The U.S. government has paved the way for the first commercial shellfish farm to set up shop in federal waters, and marine conservationists didn’t even flinch.
Oysters, mussels and other shellfish, traditionally grown on farms huddled near the shore, tend to be less offensive to ocean-minded consumers than, say, salmon. Moving the farms offshore, and out of sight, is even better.
The pioneering farm will be anchored nine miles off Long Beach, Calif., as designated by a provisional aquaculture permit the U.S. Army Corps of Engineers granted to KZO Sea Farms on June 17. (The corps has sole jurisdiction for granting aquaculture permits in U.S. federal waters, defined in most states as the region between three and 200 miles from shore.)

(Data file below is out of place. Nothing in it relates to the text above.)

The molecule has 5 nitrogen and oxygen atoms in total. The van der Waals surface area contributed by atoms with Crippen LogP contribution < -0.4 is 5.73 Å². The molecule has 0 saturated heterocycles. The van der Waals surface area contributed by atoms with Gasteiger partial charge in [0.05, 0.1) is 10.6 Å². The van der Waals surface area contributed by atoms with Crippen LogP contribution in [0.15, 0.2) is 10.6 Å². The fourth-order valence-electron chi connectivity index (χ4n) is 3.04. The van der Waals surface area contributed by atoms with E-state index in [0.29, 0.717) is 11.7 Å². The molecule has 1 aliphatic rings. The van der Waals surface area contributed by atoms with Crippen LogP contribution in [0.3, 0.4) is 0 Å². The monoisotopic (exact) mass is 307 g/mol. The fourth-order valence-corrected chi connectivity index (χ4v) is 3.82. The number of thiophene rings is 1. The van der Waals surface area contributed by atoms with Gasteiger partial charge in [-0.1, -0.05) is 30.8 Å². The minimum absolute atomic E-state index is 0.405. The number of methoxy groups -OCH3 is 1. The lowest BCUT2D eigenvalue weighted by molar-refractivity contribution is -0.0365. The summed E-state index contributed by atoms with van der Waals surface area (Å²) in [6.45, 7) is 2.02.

For years the U.S. has been vowing to decrease the country’s $10 billion seafood trade deficit, but space near the coast is crowded, polluted, and highly controversial.
“For the U.S. to make a meaningful reduction in shellfish imports, it will have to farm offshore,” KZO Sea Farms president Phil Cruver said in a Q&A with Seafood Source.
Last year a fish farm in Hawaii became the first U.S. enterprise to be granted permission to raise finfish in federal waters (in their case, a local species of yellowtail). KZO Sea Farms will be the first to raise shellfish.
The water at the farm site is about 145 feet deep—plenty deep to submerge the shellfish cultivation gear out of the way of commercial and recreational boating. The gear will be suspended from about four dozen 500-foot ropes spaced about 100 feet apart.
Cruver predicts that warmer water temperatures and an abundance of upwelling phytoplankton at the farm site mean his shellfish—Pacific oysters and Mediterranean mussels—will reach harvest size in less than a year.
Photo: Pacific oysters, on rock salt with lime. (Guido via Wikimedia Commons)